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Hyundai’s Entry into Brazil

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In the recent past, Brazil has become a favorite destination for foreign investors. There have been a lot of uncertainties by companies to invest away from their home countries. This has however not been the case of Latin America. Latin America countries, where Brazil is located, are believed to be among the few regions where foreign investment would not be affected by the unstable global economy (Twomey, 2000). In 2011, Latin America received a total of $94.4 billion with Brazil taking about half of this. Global Investment Trends Monitor reported that the figure had grown by 5.1% in the second half of 2010. Such an attractive market has led to Hyundai’s entry into Brazil in 2012 with a car model customized for the Brazilian market. The car is expected to get its first sales in October 2012 and an official launch before 2013.

Despite the well laid plans and projected returns on the new factory, the investment could face challenges and frustrations in the course of its operations (Schulze, 1987). Being an investment in a new country, its new market could have a different outcome due to the different circumstances that are found in the particular country. Among them are the changing rates of foreign exchange as well as capital needs of the investment (Zarsky, 2005). When the local currency falls in value against foreign currencies such as the US dollar, there would emerge the problem of increase in price of the cars produced in the plant. This would be as a result of increased capital need because the Brazilian currency would have lost value as compared to the rest of the global market. In an international company such as Hyundai, the stability if the currency in the countries they invest in would lead to a more accurate projection of future performance of the business.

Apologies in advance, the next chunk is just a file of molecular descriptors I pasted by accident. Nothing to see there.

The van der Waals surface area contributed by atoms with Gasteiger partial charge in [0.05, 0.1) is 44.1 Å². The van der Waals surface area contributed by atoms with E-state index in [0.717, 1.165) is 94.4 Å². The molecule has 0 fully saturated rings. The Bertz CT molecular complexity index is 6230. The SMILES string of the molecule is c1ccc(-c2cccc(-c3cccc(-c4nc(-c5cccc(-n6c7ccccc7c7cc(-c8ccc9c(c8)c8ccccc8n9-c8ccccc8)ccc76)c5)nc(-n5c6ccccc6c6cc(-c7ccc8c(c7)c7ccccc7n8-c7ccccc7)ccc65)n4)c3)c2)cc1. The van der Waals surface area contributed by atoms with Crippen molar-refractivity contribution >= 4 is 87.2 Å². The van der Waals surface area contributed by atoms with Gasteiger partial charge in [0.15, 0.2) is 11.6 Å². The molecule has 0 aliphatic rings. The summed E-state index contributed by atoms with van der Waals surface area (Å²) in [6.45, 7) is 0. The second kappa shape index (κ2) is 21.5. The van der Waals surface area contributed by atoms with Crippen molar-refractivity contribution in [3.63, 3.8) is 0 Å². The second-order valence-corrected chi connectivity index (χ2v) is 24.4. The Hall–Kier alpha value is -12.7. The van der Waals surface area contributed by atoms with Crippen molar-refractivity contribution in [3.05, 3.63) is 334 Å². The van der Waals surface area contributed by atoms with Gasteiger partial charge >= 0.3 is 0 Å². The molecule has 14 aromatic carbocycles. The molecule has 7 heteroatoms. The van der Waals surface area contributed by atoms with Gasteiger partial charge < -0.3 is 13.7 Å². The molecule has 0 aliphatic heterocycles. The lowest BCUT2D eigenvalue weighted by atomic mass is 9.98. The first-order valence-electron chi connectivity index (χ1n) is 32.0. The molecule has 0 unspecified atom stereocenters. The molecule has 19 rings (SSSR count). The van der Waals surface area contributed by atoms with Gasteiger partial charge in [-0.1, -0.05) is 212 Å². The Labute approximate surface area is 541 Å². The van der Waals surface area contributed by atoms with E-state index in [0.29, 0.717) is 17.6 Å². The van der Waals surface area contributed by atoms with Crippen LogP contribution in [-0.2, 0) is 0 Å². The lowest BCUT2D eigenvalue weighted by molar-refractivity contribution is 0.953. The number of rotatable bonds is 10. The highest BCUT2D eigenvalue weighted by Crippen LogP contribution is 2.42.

In some countries, there are many regulations on foreign companies. Since these companies are not based in that country, they would return funds to their headquarters, thus the country they operate in looses some of its money (Schulze, 1987). Hyundai’s presence in Brazil could lead to funds getting blocked. If this happened, the subsidiary organization would retain the funds. This would deeply impact the parent organization in that there would be inaccurate annual returns on investment. Such companies publish their returns every year and this would lead to some details being left out. Secondly, the parent organization could face the problem of returning the funds from their source. Some of the sources for foreign investment for an organization like Hyundai could be sale of stock. Once the subsidiary starts to generate revenue, the parent organization could decide to start reclaiming the stock they sold in order to fund the new investment (Schulze, 1987). This could therefore reduce the rate of financial growth of the parent company